I remember the first time.

I can recall when he was born the frustration of knowing I had nursed 2 children previously without any issue and the midwife saying that he needed to be given formula right away because he just wasn’t taking enough from my breasts. I remember feeling confused as to why the act that I ha20141017_171337d assumed would be as natural to this hairy little beast as it had been to his brother and sister was just not happening.

I remember feeling pissed off with myself because as much as I knew that I wanted to breastfeed I was just too tired to argue after being in pain for hours before. I remember the temporary relief as he was taken away for his “first proper feed” as they put it and then of course that first flush of our favourite – Mummy guilt.

Mummy guilt is a bitch. I don’t know about you but for me it is there from day 1 right through to, well, I don’t know the answer to that because actually I am 15 years 7 months and 5 days into being a Mum and that guilt has been ever present. That’s ok and I think I would miss it now if I didn’t feel it.

I remember how sad I felt when the midwives (who really were just trying to help I am sure) offered to go get a bottle of formula the following day when again my tiny boy just would not latch. All I could do was in my hospital bed feeling uncomfortable, alone and utterly defeated.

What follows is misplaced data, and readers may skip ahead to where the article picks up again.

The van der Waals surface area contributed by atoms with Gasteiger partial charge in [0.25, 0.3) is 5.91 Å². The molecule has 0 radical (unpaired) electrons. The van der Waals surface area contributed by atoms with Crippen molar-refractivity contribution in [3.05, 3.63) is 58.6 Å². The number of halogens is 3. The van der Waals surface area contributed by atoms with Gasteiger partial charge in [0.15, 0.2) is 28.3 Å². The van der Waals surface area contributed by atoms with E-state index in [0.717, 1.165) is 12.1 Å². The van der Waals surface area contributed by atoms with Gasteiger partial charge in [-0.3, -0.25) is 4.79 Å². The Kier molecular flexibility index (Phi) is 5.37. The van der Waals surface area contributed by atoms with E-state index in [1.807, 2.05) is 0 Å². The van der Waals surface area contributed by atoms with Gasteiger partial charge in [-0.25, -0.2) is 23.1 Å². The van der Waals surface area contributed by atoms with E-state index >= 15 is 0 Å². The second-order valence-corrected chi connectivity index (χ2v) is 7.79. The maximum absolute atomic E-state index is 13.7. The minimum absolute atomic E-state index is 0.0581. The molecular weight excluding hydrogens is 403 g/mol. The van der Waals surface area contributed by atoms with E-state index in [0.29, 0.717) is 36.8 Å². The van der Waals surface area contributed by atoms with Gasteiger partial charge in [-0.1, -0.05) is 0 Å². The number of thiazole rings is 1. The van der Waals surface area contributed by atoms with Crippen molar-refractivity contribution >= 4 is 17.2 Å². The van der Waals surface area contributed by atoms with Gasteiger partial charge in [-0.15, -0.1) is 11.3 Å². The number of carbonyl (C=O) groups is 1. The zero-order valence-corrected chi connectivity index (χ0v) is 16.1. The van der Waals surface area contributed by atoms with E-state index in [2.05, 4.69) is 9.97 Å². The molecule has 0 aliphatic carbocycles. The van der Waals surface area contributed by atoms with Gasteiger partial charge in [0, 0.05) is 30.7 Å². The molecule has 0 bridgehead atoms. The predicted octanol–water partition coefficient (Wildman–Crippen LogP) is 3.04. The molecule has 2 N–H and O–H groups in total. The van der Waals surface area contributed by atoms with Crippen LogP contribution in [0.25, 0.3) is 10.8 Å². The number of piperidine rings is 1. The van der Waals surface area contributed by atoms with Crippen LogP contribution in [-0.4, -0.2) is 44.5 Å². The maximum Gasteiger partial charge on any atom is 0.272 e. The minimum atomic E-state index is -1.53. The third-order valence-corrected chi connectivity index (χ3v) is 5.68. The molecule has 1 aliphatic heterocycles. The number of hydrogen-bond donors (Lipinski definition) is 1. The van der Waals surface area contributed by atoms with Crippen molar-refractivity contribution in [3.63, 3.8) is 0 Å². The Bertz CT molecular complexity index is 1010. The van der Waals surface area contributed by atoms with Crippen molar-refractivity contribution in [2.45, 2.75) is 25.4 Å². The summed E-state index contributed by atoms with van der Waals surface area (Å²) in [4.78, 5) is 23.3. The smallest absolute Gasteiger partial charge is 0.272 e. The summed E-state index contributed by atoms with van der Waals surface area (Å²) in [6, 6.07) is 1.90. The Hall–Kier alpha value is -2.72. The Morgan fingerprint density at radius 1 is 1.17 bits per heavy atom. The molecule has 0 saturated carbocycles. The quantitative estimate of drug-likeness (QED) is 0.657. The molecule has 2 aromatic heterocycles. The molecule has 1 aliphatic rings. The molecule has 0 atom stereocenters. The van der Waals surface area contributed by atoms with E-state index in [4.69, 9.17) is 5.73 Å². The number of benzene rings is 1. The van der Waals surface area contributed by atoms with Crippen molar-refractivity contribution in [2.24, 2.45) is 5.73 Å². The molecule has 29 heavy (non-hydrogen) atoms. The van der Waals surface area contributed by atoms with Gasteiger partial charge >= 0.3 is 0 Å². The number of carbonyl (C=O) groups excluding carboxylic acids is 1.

I remember later when my sister arrived. My sister who is 8 years my junior, as fierce in personality as she is short in stature and who as luck would have it also happened to be a breastfeeding peer support. Into my room she strode clearly excited to see her new nephew and armed with the best of gifts for a new mother; COLD caffeinated fizzy drinks and the best kind of junk food. She may as well have been wearing a full set of armour and riding a white steed (probably frowned upon in most hospitals). Moments after she took a look at my fed up face and I had relayed the situation she had marched off and returned with the largest breast pump I had ever laid eyes on. An instant game changer and I had the help I needed.